Ailing housebuilder Taylor Wimpey expects to secure breathing space from lenders over its £1.9 billion debts before the end of the year.
The group said it was making progress on talks with lenders to agree a deferral of a test on its banking covenants, due at the end of this year.
Taylor Wimpey has already said that it is likely to fail the test in January if it cannot strike a deal, but said today the negotiations were "close to completion".
The UK's biggest housebuilder is restructuring its balance sheet under a process due to be completed early next year.
It added it would announce the results of the talks before its annual results.
"We are confident that a robust, stable and medium term financing solution for the group, which takes into account the requirements of all relevant stakeholders, will be achieved prior to the announcement of our preliminary results," said Taylor Wimpey.
A leaked memo from chief executive Peter Redfern last week had said the company had enjoyed "very productive" recent talks with lenders.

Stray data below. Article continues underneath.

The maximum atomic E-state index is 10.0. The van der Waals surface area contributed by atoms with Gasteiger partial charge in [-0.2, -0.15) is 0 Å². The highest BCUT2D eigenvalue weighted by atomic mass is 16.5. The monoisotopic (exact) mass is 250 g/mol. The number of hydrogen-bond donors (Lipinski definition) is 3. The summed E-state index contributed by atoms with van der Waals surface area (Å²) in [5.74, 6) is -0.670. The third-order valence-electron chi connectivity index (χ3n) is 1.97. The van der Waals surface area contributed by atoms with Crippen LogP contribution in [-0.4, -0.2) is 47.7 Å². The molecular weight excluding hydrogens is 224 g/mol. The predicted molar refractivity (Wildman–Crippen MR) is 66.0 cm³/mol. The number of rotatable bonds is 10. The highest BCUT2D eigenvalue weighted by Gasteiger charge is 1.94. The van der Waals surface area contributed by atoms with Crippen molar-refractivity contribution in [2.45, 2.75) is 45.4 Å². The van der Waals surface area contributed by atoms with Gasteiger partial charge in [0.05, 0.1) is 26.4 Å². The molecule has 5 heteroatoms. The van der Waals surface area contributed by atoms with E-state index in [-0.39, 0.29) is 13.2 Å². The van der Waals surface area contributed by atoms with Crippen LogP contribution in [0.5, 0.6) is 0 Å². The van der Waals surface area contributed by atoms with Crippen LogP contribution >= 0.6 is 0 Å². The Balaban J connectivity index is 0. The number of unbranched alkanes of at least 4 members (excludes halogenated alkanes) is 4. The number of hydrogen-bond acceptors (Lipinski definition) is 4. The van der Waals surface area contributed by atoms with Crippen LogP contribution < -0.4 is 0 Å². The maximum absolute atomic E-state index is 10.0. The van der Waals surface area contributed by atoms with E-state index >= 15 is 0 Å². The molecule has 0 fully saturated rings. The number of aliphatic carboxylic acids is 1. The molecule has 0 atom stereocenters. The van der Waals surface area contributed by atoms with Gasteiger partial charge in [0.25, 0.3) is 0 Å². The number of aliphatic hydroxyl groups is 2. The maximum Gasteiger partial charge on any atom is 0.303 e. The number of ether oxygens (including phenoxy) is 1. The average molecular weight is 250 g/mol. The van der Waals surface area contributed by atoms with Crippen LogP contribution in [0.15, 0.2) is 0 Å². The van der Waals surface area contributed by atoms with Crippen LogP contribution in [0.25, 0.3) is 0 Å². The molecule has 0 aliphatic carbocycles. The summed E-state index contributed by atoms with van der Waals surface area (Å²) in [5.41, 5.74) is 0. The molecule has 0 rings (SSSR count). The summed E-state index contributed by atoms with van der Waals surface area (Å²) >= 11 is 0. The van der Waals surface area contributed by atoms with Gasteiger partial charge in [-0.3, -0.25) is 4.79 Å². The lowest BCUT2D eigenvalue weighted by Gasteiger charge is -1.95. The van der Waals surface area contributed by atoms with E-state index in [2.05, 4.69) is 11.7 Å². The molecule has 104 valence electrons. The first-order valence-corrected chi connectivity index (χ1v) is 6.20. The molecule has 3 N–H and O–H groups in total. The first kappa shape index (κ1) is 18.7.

But any deal could reportedly see banks taking an equity stake in the company as a sweetener, the report said.
The company - formed from the £5 billion merger between Taylor Woodrow and George Wimpey last year - was thrown out of the FTSE 250 on Monday after a 95% fall in its share price over the past year.
It was ejected from the top tier in March as the woes in the sector first began to take their toll. Taylor Wimpey revealed in August that it racked up a mammoth £1.54 billion in losses for the first six months of the year.
It has shed almost 2,000 staff in the UK this year and been hit by housing market troubles on both sides of the Atlantic. The dramatic dive into the red came after writing off £586 million from its UK land portfolio and more than £816 million linked to goodwill from last year's merger.